It’s easy for martial artists in 2019 to take for granted the diversity and racial equality we enjoy in the dojo. But it hasn’t always been this way.
Things were very different in 1965, when a young karate and kobudo master named Fumio Demura decided to leave his home in Tokyo. He had just earned a degree in economics at the prestigious Nihon University and could have built a career in the Japanese business world. Instead, he chose a different path.
Fumio Demura elected to pack his bags and relocate to America, where he knew he would have to confront a formidable language barrier, as well as the culture shock that inevitably accompanies a move halfway around the world.
Fumio Demura with Ed Parker.
To better understand the determination this required, we must recall that Fumio Demura’s move took place just 20 years after World War II ended — and he was relocating to the country that had defeated his country. It’s not surprising — but it is easy to forget — that many Americans still harbored feelings of prejudice toward the Japanese.
Yet Fumio Demura persevered for one simple reason: He loved martial arts and wanted to spread all the benefits of martial arts training to the American public. We should feel fortunate that he did.
Fumio Demura found himself in California, where his only asset was his knowledge of karate, kobudo, kendo, judo and aikido. He also owned a string of tournament victories at the All-Japan Karate Freestyle Tournament, the East Japan Championship, the Shito-Ryu Annual Championship and other events, all of which added to his martial arts pedigree.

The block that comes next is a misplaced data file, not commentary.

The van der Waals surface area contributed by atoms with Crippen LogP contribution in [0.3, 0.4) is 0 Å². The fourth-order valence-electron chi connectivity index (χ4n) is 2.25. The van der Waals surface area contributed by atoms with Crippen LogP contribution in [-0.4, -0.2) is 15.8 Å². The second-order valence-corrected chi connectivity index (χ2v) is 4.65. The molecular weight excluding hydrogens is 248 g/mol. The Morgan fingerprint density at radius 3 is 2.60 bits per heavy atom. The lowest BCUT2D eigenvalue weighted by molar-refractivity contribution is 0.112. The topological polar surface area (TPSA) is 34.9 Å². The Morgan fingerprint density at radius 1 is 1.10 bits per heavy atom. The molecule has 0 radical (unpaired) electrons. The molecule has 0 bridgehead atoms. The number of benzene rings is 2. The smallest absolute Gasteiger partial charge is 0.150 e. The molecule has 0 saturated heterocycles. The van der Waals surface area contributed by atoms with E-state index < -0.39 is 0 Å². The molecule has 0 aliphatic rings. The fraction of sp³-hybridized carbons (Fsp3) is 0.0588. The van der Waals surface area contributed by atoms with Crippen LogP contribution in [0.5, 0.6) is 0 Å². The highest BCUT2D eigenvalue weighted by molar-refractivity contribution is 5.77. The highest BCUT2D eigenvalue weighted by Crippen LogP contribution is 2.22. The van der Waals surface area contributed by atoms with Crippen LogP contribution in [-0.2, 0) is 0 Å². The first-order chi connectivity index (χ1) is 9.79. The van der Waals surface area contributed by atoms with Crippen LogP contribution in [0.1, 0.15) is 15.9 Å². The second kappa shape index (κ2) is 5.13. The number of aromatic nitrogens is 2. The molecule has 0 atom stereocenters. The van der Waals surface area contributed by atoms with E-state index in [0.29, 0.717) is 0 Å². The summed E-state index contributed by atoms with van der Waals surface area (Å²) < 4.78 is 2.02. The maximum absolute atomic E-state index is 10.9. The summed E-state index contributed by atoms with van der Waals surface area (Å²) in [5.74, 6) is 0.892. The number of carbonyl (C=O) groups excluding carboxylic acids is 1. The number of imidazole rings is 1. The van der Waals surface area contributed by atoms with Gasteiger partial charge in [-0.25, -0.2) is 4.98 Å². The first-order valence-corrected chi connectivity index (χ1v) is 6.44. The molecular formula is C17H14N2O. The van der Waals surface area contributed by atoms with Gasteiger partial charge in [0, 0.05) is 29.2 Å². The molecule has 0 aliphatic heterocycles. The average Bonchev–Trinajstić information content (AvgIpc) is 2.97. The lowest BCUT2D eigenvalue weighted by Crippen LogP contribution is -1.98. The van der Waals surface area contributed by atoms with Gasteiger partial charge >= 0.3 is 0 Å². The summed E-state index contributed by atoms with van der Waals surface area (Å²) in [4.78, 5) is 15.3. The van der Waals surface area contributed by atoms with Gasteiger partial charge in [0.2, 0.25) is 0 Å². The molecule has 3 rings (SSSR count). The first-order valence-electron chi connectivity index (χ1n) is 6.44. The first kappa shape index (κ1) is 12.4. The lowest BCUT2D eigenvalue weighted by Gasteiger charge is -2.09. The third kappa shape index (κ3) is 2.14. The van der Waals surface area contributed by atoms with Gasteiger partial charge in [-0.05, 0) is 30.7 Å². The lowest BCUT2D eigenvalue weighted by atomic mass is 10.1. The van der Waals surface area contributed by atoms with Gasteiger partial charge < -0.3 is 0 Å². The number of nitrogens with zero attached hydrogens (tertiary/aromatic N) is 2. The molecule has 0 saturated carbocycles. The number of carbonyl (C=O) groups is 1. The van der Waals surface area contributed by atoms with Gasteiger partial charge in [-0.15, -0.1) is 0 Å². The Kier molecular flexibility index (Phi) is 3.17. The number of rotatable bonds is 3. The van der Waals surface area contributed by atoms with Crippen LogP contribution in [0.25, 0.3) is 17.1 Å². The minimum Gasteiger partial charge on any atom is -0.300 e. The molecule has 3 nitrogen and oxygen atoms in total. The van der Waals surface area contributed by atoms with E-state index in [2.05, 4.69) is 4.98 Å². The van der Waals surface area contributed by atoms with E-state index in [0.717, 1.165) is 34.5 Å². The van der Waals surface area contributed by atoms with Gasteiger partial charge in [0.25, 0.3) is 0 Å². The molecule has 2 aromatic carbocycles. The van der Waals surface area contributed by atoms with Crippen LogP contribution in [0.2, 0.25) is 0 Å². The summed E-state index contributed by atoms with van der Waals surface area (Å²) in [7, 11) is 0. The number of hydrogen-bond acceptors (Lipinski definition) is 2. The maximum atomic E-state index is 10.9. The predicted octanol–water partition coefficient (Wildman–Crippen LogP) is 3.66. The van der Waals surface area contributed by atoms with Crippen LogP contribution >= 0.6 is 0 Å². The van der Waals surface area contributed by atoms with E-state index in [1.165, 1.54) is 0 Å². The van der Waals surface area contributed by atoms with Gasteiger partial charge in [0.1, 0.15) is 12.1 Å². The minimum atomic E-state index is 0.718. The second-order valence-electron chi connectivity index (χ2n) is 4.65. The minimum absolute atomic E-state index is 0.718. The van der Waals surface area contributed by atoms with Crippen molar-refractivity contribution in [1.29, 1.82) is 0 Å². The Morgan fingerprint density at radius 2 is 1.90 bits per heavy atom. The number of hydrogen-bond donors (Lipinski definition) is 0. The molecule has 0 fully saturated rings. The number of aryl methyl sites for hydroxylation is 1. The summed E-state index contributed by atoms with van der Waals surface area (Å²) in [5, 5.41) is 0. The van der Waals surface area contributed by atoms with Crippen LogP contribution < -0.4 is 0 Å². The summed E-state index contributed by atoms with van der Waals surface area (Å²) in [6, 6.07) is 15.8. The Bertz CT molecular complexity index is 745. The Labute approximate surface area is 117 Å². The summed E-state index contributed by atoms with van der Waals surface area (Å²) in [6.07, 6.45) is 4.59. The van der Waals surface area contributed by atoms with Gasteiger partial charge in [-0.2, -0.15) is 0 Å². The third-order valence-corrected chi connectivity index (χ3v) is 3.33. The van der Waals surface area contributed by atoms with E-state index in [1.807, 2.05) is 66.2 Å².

This education and experience ended up being just the thing American martial arts students appreciated in a teacher.
Fumio Demura quickly built a name for himself as a master of shito-ryu karate and kobudo weapons. He appeared on his first Black Belt cover in 1967. His second cover came in 1969, the same year he was inducted into the Black Belt Hall of Fame.
Fumio Demura’s covers proved so popular that a third was scheduled in 1972. That was followed by a second Black Belt Hall of Fame induction in 1975 and then a fourth cover in 1978. His fifth cover came in 1980, with his sixth hitting newsstands in 1982.
Throughout his career, Fumio Demura personally spread karate and kobudo to tens of thousands of students around the world — and to hundreds of thousands of others via his books and videos. Ironically, he also helped propagate the martial arts to millions who don’t even know his name.
Left to right: Chuck Norris, Fumio Demura and Pat Morita.
That occurred when he was hired as the stunt double for Pat Morita in the Karate Kid movies. Without the moves of the real-life master, the character of Mr. Miyagi simply would not have been believable. This is precisely why, when an acclaimed Fumio Demura biopic was made in 2015, it was titled The Real Miyagi.
On sale now: Fumio Demura's latest book. Order here!
Fast-forward to 2018: The Martial Arts Industry Association presented this living legend with its 2018 Lifetime Achievement Award. One year later, filmmaker William Christopher Ford completed a documentary about Fumio Demura titled The Last Dojo.
When it comes to an icon like Fumio Demura, you can be sure of one thing: His martial arts journey isn’t over. As always, Black Belt will keep you posted.